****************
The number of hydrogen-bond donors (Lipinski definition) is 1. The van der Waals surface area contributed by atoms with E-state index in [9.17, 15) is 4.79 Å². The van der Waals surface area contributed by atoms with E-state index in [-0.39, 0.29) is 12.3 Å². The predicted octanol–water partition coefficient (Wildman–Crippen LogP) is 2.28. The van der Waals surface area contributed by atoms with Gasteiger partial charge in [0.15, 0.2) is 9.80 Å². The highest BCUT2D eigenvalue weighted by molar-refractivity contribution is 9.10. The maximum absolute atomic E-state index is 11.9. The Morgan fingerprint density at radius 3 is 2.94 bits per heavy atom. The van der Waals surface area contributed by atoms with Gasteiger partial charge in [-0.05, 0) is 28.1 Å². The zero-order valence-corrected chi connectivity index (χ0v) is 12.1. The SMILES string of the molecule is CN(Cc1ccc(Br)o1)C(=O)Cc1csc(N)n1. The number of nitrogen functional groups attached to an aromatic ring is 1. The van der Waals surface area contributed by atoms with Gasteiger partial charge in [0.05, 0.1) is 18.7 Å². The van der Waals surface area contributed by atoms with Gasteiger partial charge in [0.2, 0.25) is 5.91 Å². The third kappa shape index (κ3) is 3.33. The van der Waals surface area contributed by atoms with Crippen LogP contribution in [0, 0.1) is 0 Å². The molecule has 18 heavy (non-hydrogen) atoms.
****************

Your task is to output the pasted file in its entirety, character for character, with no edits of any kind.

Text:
The number of hydrogen-bond donors (Lipinski definition) is 1. The van der Waals surface area contributed by atoms with E-state index in [9.17, 15) is 4.79 Å². The van der Waals surface area contributed by atoms with E-state index in [-0.39, 0.29) is 12.3 Å². The predicted octanol–water partition coefficient (Wildman–Crippen LogP) is 2.28. The van der Waals surface area contributed by atoms with Gasteiger partial charge in [0.15, 0.2) is 9.80 Å². The highest BCUT2D eigenvalue weighted by molar-refractivity contribution is 9.10. The maximum absolute atomic E-state index is 11.9. The Morgan fingerprint density at radius 3 is 2.94 bits per heavy atom. The van der Waals surface area contributed by atoms with Gasteiger partial charge in [-0.05, 0) is 28.1 Å². The zero-order valence-corrected chi connectivity index (χ0v) is 12.1. The SMILES string of the molecule is CN(Cc1ccc(Br)o1)C(=O)Cc1csc(N)n1. The number of nitrogen functional groups attached to an aromatic ring is 1. The van der Waals surface area contributed by atoms with Gasteiger partial charge in [0.05, 0.1) is 18.7 Å². The van der Waals surface area contributed by atoms with Gasteiger partial charge in [0.2, 0.25) is 5.91 Å². The third kappa shape index (κ3) is 3.33. The van der Waals surface area contributed by atoms with Crippen LogP contribution in [0, 0.1) is 0 Å². The molecule has 18 heavy (non-hydrogen) atoms.